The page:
Two years ago, the trio chronicled their lessons (and adventures) in The Roadside MBA. Now, they’re bringing the takeaways from the book into the realm of MOOCs with “Strategic Thinking for Growing Your Enterprise,” which begins on May 2nd. Chances are, it will be quite different from any MOOC that you’ve taken before. Instead of studies, Mazzeo, Oyer, and Schaefer focus on stories to breathe life into the lessons they learned. In fact, the course will include webinars so students can hear from (and interact with) the business owners chronicled in the classes. Forget just learning what works. The sessions are designed to explore the underlying how and why. In other words, students can understand the unique variables inherent to each organization and how they play out against structure, capabilities, planning, and positioning. Best of all, students can take their own virtual road trip, with a team project where they ask questions of a business and offer solutions to their strategic growth issues.


The MOOC answer to On The Road won’t be the only MOOC to thrill students this month. If you’re dreaming of launching a startup, you can’t miss Wharton’s “Entrepreneurship 4,” which covers financing options to sustain growth and help owners turn that elusive profit. Columbia Business School reviews the fail fast model with “New Venture Discovery: From Idea to Minimal Viable Product.” Here, students can gain insights on quickly moving from prototyping to market to capitalize on potential market openings. And Michigan State continues its “How To Start Your Business” series with “Structure,” a primer on those details (i.e. legal, hiring, etc.) that can quickly engulf a firm if they’re ignored.

Finance-related MOOCs are even more prominent in May. Wharton (who else) is unveiling “Decision-Making and Scenarios,” which examines high level math and stats models to help students better measure risk and probabilities. At long last, Columbia Business School returns with its two-part series, “Finance Engineering and Risk Management,” to expose students to fundamental Wall Street models and practices. The University of Illinois continues to position itself as an online finance juggernaut with two new MOOCs focused on understanding income statements and market structures. If you want to learn accounting basics – but lack previous experience in the area – check out IESE’s “Accounting: Making Sound Decisions” to master basics and learn how to read standard reports.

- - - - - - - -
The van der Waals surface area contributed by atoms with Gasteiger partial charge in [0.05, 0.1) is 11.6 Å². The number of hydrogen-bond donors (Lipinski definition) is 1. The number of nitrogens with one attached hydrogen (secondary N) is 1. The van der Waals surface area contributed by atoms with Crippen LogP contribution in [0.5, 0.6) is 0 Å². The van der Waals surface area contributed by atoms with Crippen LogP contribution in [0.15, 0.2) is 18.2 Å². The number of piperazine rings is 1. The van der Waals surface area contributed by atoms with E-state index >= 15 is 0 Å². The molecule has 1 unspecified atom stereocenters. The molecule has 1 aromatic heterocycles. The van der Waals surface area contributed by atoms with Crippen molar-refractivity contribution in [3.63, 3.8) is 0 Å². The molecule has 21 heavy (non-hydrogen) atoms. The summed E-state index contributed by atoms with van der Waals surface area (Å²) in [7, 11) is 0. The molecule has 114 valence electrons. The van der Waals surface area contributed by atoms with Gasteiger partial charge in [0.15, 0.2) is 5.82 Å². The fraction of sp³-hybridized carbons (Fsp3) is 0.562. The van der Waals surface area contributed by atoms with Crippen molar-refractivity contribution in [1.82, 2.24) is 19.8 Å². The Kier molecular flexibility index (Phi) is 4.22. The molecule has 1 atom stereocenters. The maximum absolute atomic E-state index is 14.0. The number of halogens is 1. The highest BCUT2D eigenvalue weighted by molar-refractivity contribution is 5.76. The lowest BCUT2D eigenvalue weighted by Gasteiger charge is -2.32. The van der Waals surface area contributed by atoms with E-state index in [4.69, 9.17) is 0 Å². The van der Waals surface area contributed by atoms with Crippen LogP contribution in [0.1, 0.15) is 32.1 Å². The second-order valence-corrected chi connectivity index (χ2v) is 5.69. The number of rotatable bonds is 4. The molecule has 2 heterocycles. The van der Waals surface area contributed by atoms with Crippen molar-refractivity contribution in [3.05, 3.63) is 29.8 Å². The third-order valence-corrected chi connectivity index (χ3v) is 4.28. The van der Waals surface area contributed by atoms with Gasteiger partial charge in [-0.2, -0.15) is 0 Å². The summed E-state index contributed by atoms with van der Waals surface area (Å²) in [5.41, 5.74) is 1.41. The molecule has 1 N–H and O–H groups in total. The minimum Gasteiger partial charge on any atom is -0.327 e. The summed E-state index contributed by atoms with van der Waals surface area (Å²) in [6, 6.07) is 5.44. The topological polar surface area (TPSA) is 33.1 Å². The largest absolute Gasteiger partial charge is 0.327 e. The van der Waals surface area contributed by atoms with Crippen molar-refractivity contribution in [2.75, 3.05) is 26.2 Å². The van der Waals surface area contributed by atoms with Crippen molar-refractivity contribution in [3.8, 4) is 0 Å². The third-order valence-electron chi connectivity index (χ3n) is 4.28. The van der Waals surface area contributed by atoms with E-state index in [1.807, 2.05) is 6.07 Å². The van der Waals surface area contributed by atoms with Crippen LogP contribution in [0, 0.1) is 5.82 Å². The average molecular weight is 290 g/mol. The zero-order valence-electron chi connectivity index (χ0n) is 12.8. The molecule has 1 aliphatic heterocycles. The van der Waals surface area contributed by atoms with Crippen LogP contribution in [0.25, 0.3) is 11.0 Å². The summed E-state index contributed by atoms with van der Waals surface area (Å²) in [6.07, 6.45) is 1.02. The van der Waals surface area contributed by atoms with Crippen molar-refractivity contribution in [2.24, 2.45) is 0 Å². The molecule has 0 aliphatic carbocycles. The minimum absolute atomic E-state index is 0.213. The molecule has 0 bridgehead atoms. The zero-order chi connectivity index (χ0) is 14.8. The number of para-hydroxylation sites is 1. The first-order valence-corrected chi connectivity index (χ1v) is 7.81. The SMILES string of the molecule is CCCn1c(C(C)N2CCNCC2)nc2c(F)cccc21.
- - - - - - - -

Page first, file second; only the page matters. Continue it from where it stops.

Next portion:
To learn more about these courses – and register for them – click on the links below.



Viral Marketing and How to Craft Contagious Content / May 9 / Wharton School

The Business of Social / May 9 / Northwestern University



Decision-Making and Scenarios / May / Wharton School

Financeial Engineering and Risk Management (Parts 1 and 2) / May 16 and 23 / Columbia Business School

Understanding Financial Statements: Company Performance / May 9 / University of Illinois

Accounting: Making Sound Decisions / May / IESE

Firm Level Economics: Markets and Allocations / May 11 / University of Illinois

Valuation: Alternative Methods / May 2 / University of Michigan (Ross)



Applications of Everyday Leadership / May 9 / University of Illinois

Managing Employee Compensation / May / University of Minnesota



Strategic Thinking for Growing Your Enterprise / May 2 / Stanford

Entrepreneurship 4: Financing and Profitability / May / Wharton

New Venture Discovery: From Idea to Minimal Viable Product / May 2 / Columbia Business School

Structure / May / Michigan State



Supply Chain Design / May 18 / MIT


Additional Courses